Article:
then there’s a high probability that it’s prime.
A slightly harder example of a probabilistic algorithm is one of the classic NP hard problems
is called the traveling salesman problem (TSP). In the TSP, you are a salesman who is given a route
including a set of N cities (nodes). You know the distance between any two cities in the list. The question is: what is the shortest path that allows you to visit all of the cities?
There’s a P-time probabilistic algorithm for the TSP based on a randomized heuristic which
generates an optimal solution with high probability. Basically, generate a random path. Then randomly pick a group of four nodes that are close together, and randomly rearrange them. If the
result is a shorter path, then that becomes the new path. If after some number *N* tries, the path doesn’t improve, then stop. (There are more details than that, but that’s the basic idea.) This algorithm can run in P-time, and generates optimal results with extremely high probability for problem sizes in the millions of nodes – problem sizes which would be absolutely intractable using
any conventional deterministic algorithm. It’s not guaranteed to generate a correct result; and in fact, I’ve
never seen an analysis that manages to specifically pin down its rate of success. But in practice,
its results are astonishingly good; I don’t think that for any test on hundreds on thousands of nodes where we know the correct answer that this algorithm didn’t find it.
(Note: The above explanation around the TSP was originally wrong. I managed to make
a major error in saying that the TSP was NP-complete. The TSP is not NP-complete;
it is NP-hard which is quite a lot worse. The TSP decision problem in NP-complete. The decision problem is: Given a path-length P, is there a path whose length is less than or equal to P? Just that decision part is NP-complete. Generating a path as a solution is quite a lot harder; well into EXP territory, even if it turns out that P=NP.)
There are also a couple of other interesting complexity classes that are related to BPP:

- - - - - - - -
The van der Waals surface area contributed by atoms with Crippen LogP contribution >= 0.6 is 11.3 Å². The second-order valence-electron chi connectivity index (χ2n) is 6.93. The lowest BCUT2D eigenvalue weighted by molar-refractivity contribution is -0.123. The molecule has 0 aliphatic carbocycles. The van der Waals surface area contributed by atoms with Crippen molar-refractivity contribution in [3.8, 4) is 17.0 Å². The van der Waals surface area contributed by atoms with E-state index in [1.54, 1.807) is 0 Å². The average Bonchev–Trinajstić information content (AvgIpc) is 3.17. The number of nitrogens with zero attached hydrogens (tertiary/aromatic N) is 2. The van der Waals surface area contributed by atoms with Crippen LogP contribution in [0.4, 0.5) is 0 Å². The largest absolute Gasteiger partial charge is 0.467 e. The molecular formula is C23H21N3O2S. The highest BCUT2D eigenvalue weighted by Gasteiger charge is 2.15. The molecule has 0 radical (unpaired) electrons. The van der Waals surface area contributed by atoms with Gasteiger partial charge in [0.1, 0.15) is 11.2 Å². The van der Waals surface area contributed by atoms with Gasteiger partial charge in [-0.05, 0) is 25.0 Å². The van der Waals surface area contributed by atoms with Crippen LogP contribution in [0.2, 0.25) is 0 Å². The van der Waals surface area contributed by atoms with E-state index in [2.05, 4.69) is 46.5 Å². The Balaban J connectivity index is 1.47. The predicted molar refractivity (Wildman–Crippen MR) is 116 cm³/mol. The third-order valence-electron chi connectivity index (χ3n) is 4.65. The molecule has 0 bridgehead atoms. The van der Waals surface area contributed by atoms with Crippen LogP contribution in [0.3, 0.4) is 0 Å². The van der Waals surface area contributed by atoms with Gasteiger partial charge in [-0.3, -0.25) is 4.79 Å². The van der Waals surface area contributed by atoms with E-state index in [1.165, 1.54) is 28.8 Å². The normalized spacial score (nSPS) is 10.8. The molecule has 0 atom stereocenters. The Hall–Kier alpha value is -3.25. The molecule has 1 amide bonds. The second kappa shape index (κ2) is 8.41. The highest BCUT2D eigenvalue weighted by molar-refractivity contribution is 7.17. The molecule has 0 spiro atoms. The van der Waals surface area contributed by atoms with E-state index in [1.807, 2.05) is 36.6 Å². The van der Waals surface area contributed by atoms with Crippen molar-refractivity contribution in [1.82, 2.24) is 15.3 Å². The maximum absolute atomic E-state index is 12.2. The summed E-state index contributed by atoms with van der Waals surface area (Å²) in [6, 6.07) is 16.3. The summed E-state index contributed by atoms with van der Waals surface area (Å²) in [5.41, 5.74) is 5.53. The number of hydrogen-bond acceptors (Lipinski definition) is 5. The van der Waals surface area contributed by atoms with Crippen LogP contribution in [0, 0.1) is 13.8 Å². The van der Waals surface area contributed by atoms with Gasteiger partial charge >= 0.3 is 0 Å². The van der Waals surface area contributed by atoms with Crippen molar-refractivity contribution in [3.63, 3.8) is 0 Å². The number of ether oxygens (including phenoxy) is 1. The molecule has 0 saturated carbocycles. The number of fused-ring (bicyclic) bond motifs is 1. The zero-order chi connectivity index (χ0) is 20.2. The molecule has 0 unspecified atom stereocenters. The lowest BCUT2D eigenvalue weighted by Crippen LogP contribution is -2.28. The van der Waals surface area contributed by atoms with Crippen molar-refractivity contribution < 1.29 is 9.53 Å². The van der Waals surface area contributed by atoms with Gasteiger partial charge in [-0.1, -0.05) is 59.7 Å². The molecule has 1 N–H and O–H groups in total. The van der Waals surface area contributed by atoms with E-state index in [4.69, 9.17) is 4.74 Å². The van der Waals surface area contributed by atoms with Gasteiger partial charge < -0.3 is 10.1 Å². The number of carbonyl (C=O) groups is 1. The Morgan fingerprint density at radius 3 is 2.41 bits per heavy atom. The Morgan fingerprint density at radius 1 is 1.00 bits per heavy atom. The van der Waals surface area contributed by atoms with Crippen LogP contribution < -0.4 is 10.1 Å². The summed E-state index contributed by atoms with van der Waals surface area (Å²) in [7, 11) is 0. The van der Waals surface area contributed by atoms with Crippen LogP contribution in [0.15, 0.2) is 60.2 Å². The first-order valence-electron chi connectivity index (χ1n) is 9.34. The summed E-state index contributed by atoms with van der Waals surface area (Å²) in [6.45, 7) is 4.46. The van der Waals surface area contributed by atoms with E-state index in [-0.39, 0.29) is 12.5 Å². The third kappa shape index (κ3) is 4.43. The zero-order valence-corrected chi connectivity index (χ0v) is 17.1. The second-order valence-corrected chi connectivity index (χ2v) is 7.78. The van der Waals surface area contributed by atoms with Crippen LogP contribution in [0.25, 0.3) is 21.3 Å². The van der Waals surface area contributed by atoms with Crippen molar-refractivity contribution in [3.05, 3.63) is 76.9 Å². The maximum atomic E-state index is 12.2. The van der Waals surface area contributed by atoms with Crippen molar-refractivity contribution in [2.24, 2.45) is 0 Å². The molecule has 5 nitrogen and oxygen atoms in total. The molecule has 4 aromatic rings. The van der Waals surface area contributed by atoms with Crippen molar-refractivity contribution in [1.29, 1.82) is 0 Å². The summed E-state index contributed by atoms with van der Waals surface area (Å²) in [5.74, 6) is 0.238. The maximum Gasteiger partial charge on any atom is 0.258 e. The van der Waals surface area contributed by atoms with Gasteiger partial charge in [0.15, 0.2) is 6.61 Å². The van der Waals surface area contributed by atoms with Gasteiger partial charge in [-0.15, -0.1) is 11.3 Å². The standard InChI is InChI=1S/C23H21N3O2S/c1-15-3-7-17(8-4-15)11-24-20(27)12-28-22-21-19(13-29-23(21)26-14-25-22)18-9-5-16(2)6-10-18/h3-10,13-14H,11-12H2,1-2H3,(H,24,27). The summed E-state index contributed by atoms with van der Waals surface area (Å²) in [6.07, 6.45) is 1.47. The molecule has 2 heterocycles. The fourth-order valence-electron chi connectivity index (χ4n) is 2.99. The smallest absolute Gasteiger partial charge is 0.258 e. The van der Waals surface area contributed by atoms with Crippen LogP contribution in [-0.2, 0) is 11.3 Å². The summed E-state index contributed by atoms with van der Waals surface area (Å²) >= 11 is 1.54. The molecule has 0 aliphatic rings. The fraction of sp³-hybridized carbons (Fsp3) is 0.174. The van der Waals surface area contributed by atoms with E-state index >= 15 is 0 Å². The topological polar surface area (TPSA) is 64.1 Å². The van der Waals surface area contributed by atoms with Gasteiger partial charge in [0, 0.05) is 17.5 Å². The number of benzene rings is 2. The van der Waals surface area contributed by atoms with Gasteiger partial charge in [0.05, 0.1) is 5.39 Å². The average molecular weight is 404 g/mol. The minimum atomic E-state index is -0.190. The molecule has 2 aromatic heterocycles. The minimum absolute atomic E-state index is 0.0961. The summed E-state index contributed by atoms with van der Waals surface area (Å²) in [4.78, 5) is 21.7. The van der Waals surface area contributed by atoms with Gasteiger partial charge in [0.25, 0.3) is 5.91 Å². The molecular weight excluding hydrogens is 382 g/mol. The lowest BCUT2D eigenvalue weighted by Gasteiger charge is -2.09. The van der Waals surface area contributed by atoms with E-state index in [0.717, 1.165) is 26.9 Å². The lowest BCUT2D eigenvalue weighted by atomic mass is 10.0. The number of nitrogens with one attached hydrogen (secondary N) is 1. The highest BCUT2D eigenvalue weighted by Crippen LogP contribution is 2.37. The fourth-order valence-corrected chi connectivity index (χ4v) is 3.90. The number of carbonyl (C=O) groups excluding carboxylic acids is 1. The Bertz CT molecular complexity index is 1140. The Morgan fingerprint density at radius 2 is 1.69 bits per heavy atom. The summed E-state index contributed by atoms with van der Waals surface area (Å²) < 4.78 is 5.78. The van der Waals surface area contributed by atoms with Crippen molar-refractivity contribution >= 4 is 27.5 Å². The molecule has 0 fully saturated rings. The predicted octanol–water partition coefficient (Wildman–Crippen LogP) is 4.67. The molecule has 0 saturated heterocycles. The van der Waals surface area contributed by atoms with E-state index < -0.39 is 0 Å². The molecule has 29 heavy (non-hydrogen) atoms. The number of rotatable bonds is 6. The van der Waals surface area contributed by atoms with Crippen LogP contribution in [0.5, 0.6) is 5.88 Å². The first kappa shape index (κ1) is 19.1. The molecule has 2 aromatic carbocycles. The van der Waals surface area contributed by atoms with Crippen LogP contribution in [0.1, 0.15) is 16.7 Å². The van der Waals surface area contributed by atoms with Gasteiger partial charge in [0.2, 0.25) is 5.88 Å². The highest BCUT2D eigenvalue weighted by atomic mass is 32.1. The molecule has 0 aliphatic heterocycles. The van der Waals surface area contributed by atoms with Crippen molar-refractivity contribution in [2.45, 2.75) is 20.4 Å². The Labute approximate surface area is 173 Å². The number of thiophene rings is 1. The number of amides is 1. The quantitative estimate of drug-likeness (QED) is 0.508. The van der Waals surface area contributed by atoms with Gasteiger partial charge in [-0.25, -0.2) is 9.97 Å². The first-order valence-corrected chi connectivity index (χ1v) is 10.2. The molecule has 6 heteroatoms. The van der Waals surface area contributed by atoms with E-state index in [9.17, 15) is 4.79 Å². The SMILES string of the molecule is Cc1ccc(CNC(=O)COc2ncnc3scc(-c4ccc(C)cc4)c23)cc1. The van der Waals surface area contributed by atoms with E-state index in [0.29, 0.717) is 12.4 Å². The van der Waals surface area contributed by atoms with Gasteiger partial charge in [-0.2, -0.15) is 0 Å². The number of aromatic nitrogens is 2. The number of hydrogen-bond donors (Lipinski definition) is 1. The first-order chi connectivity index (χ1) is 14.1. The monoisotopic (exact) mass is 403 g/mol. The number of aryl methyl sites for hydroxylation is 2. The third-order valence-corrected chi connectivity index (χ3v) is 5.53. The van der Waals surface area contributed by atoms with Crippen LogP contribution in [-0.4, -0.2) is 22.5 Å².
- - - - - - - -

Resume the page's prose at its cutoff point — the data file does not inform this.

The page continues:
- RP: randomized polynomial time. This is a computational class for decision problems
– that is, problems which take an input, and return “Yes” or “No”. A problem is in RP if
there’s a probabilistic machine that always answers “No” if the correct answer
is “No”, and returns “Yes” more than 50% of the time if the correct answer is “Yes”. (What
this means is sort of the opposite of what it sounds like: if it answers “Yes”,
then it’s always right. If it answers “No”, then there’s some chance that it was
wrong.) We know that P ⊆ RP, and RP ⊆ BPP. (There was originally a type in this paragraph, where I wrote “A problem is in NP” where it correctly reads “A problem is NP”. Thanks to commenter Coin for the catch!)
- PP: probabilistic polynomial time. This is also a computational class for
decision problems. For a problem in PP, there is
a polynomial-time probabilistic algorithm where if the correct answer is “Yes”, the
algorithm will answer “Yes” more than half the time; if the correct answer
is “No”, it will answer “Yes” less than half the time. BPP ⊆ PP; PP
is a much weaker (in the sense of the strength of results required) class – an
algorithm in PP can end up arbitrarily close to being correct as often as
a coin-flip, no matter how many times you repeat the computation; whereas in BPP,
there is a probability bound, and by running the computation multiple times, you
can reduce the bound to get arbitrarily close to always being correct. In fact,
it turns out that NP ⊆ PP.